Smartwatches and activity trackers took center stage at both the International CES and Mobile World Congress trade shows. We were already excited, and with the recent announcement of the Apple Watch, things are sure to heat up.
These are the upcoming wearable products we can't wait to try out.
Availability: Pre-orders begin on April 10, ships April 24.
The outlook: It's Apple's first smartwatch. The Apple Watch can track your daily activities and display notifications from your phone. There's also a built-in speaker so you can answer calls right from your wrist.
The outlook: It's HTC's first wearable and not only is it capable of tracking steps, distance, calories burned and sleep, but it's compatible with Android and iOS, and it can display notifications for calendar events, incoming calls, emails and text messages. While it lacks a heart-rate sensor, there is GPS on board to track distance and pace when running.
The outlook: The Apple Watch isn't the only smartwatch that can make mobile payments. The WebOS-powered LG Watch Urbane LTE includes NFC for mobile payments and LTE cellular capabilities to operate independently from your smartphone.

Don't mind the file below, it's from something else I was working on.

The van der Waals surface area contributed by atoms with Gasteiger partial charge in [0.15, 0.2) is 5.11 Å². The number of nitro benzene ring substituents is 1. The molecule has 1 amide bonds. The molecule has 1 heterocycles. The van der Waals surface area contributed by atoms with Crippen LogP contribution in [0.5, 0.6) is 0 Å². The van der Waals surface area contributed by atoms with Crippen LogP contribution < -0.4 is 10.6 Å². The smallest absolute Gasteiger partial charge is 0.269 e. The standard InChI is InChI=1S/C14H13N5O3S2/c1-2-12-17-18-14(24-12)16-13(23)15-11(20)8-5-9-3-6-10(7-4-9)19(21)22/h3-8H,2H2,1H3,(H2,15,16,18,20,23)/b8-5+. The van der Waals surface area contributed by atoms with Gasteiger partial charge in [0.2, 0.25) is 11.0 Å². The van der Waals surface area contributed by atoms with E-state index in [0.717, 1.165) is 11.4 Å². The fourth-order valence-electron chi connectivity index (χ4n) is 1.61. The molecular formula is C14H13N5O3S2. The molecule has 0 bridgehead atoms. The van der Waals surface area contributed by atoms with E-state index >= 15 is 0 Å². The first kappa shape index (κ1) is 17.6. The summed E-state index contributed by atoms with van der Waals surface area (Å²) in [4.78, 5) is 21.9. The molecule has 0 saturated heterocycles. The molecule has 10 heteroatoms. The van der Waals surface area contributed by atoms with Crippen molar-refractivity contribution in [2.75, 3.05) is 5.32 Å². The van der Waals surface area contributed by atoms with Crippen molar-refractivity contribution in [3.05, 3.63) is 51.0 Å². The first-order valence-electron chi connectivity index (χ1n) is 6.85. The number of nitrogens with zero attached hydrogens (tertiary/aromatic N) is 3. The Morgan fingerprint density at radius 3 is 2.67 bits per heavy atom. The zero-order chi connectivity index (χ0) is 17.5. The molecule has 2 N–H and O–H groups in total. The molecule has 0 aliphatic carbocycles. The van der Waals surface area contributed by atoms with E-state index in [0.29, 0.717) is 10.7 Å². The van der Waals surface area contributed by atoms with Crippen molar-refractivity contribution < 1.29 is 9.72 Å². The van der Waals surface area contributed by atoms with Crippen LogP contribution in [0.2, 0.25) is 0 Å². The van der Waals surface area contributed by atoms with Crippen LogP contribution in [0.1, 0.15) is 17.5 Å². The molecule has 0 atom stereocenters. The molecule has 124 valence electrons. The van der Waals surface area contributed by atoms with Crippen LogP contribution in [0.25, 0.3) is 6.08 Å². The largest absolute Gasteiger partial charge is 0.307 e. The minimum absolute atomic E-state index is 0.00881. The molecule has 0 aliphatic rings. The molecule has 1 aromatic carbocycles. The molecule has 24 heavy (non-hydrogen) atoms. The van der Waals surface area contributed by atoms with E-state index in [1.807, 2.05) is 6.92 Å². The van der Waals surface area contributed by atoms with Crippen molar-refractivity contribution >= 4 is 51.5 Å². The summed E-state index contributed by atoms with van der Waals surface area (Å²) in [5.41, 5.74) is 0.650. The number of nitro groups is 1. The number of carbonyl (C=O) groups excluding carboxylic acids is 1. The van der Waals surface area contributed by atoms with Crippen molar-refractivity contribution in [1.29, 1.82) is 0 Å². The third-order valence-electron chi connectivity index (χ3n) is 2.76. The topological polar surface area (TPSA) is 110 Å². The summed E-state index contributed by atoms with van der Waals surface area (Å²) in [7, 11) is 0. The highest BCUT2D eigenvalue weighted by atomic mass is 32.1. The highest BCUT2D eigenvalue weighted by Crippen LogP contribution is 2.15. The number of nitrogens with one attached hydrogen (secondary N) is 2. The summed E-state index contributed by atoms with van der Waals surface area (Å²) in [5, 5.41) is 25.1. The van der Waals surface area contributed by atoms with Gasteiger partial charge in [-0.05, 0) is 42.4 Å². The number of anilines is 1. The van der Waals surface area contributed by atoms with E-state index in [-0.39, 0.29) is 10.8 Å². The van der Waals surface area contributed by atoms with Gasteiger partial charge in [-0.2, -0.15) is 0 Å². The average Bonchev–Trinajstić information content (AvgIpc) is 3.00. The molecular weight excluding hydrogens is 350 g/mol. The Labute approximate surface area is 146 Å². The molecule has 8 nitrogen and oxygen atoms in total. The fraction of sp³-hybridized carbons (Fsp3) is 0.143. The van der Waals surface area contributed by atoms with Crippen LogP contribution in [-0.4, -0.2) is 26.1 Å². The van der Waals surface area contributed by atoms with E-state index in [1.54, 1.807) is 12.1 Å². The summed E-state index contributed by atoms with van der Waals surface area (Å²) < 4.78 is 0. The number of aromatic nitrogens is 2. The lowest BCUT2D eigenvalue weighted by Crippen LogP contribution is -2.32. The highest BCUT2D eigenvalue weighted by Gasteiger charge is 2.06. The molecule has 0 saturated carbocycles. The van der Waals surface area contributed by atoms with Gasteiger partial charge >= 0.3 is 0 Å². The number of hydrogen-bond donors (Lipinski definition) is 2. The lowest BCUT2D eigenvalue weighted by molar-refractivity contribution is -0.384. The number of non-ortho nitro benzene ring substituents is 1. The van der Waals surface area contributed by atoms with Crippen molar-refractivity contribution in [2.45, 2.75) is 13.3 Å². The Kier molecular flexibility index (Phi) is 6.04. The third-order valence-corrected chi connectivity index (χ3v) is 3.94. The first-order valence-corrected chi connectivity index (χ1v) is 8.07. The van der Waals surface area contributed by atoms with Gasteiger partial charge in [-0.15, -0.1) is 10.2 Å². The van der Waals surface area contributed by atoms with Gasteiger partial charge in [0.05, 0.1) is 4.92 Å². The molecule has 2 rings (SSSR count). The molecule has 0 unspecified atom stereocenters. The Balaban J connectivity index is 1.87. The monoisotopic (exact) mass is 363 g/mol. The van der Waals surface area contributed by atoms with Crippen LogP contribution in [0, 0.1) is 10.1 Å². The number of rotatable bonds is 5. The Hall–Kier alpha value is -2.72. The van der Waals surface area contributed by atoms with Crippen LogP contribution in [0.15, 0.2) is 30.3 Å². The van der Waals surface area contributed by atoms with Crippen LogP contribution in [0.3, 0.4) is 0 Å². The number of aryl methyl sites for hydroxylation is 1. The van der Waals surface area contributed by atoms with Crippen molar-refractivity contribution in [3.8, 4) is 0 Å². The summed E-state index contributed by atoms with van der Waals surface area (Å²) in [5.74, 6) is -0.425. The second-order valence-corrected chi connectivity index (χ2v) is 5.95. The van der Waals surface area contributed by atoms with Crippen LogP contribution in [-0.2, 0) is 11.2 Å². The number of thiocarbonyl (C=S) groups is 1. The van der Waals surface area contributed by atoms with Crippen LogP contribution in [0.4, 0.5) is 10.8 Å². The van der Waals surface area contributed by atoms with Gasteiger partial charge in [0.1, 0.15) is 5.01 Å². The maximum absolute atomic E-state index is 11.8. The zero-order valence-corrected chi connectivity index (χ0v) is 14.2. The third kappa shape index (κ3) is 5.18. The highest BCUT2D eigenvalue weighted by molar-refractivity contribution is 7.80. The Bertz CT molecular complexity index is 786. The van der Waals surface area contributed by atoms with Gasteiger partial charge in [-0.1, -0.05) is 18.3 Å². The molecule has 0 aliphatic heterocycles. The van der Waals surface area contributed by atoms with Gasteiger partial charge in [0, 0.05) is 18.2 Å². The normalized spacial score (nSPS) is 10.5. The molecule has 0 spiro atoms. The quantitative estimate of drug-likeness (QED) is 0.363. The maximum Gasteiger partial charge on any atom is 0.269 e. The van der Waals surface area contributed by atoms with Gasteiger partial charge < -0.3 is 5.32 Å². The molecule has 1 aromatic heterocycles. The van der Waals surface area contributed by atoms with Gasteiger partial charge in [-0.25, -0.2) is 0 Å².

The outlook: The Pebble Time is one of the few smartwatches on the market that won't have to be charged nightly. In fact, the battery is said to last up to seven days. It also features a new color e-paper display and a microphone for responding to messages.
The outlook: In addition to the normal activity tracking features (steps, distance, calories and sleep), the InBody Band promises to measure fat mass, percentage of body fat, heart rate, muscle mass and body mass index.
Price: $250 or $300 when bundled with a heart-rate monitor.
The outlook: An ultraslim smartwatch for triathletes. The Garmin Vivoactive is waterproof, has GPS, can track daily activities, shows notifications from your smartphone, and run apps from Garmin's new app store. The company also claims the battery will last up to three weeks with daily activity tracking, or up to 10 hours with an active GPS signal.
Price: $500, or $550 when bundled with a heart-rate monitor.
The outlook: A high-end training watch for serious athletes. Along with the normal features found in Garmin's running and cycling watches (auto pause, auto lap, personal records, back to start, etc.), the Fenix 3 includes Wi-Fi to automatically sync when you return home and can estimate your VO2 max when paired with an ANT+ heart-rate sensor. The battery is said to last about 20 hours with a continuous GPS signal, or up to six weeks in watch mode.
There's even a model with a scratch-resistant sapphire face, although it's priced slightly higher at $600.